Watching The 1952 World Series On The MLB Classics YouTube Channel

Did you know about this?  I didn’t know about this!

The other day I stumbled across the fact that there’s an MLBClassics YouTube channel (part of the MLB Advanced Media group) and it has a nice selection of complete TV broadcasts of postseason games, All-Star games and no-hitters.

I immediately got sucked into the game they have featured right now, game 7 of the 1952 World Series between the Brooklyn Dodgers and New York Yankees.  Here’s the 1970 Fleer Laughlin World Series card for that year…

1970 Fleer World Series 49 Yankees Dodgers

1970 Fleer World Series 49 Back

I love to watch footage of baseball games from before I started to follow baseball… Naturally I enjoy watching players I’d never seen on a field before, but a big part of the appeal is just watching to see how the game has changed in the past 62 years, and how much of it was different even from when I started watching baseball in the 1970’s.

One thing I found really interesting was that they raised the flag while playing the National Anthem. I don’t remember having seen that before, I’ve always seen the flag flying when I enter a ballpark. I wonder if it was some sort of logistical change brought about by the big multi-purpose stadiums (sheer conjecture on my part).
52 WS G7 Flag being raised
The 48-star American flag, which most of us have never seen in use, looks really, really odd flying in Ebbets Field.  Even for a middle-aged guy like me, the flag has always had 50 stars.

If nothing else, you should watch the first 10 minutes to see the “pre-game show” and see all of the warm-up activity, the views of Ebbets Field, the two starting pitchers warming up near home plate, plus one of the groundskeepers putting down lines in a way that I that went out of style sometime before I started following baseball.
52 WS G7 Pre Game Home Plate
In this screen grab, you’ve got Yankees starting pitcher Eddie Lopat on the far left, Dodgers starting pitcher Joe Black on the far right, and the other guys are all groundskeepers.

At this point in the video I smiled because the “without the express consent of the Commissioner” legal disclaimer is very similar to what you hear today.

Here’s a cool dugout shot of Jackie Robinson and Steve Garvey!
52 WS G7 J Robinson and Furillo
Rightfielder Carl Furillo is the guy wearing #6 for the Dodgers, but when I see Dodgers & “6” on a jersey, my mind immediately goes to Garvey.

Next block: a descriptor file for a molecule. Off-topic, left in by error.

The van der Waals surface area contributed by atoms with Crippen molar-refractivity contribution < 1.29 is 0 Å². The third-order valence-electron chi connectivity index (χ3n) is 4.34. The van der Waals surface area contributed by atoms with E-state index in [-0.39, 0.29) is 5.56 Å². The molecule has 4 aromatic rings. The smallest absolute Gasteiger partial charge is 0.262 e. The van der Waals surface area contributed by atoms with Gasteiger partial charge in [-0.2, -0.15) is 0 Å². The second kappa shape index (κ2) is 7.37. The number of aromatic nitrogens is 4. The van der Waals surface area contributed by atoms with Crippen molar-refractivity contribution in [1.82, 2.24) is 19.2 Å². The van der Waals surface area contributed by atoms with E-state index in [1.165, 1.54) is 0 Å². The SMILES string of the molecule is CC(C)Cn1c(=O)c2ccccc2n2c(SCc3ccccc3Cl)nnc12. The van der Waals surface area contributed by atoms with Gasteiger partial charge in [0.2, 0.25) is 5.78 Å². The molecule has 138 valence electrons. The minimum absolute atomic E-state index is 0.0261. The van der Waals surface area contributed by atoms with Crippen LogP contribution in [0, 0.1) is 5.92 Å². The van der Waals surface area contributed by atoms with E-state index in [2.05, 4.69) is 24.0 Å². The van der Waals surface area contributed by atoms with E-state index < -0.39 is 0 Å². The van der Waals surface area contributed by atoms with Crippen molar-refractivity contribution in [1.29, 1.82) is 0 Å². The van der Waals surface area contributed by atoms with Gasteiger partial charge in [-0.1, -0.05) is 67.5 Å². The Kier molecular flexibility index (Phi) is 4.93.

Here’s something I thought was fascinating… The broadcast was pretty primitive, especially by today’s standards, but they did some neat tricks that weren’t needed as technology advanced. With a runner on first, they did a sort of “double-exposure” in order to show the pitcher and batter on the left, as well as the runner and first baseman on the right.
52 WS G7 picture in picture
When the pitcher threw over to first, the path the ball seems to take is disconcerting.

Duke Snider hit a foul ball that skipped in front of the stands on the first base side. That happens today and people are doing everything they can to get the ball without technically going out on the field.
52 WS G7 Snider Foul ball
In this game, there’s the one guy in the lower right you see who made any kind of effort, another guy made a quick swipe without bending over much, and everybody else pretty much ignored the ball.

The Ebbets Field dugouts had posts supporting the roof, and Casey Stengel figured the post wouldn’t mind supporting him as well.
52 WS G7 Casey Stengel

Anyway, I could go on for hours… Do yourself a favor and check this out.  They’ve got entire broadcasts of no-hitters, perfect games, World Series, All-Star games and League Championship games from every decade since the 1950’s.

Quick update:  I went back and watched more of the game and noticed that a foul ball into the right field corner got much more of an effort out of the fans.  Perhaps the VIP’s down the first base line are too distinguished to be going after foul balls.

Also, I noticed that the P.A. announcer for the Dodgers announced the Yankees catcher as “Larry Berra”, although Mel Allen calls him “Yogi”

Oddball du Jour: 1982 Cracker Jack “Old-Timers”

Night Owl recently wrote about a copy of Baseball Cards magazine he has, and that issue had an article about “regional issues”… a.k.a. oddballs.  One of the sets featured in the article was the 1982 Cracker Jack set put out by Topps.

I own this set – which is actually 2 uncut sheets of 9 cards each – and had scanned the sheets over a year ago, but never got around to posting them.  I figured that Night Owl’s post is a sign to get off my lazy butt and do something.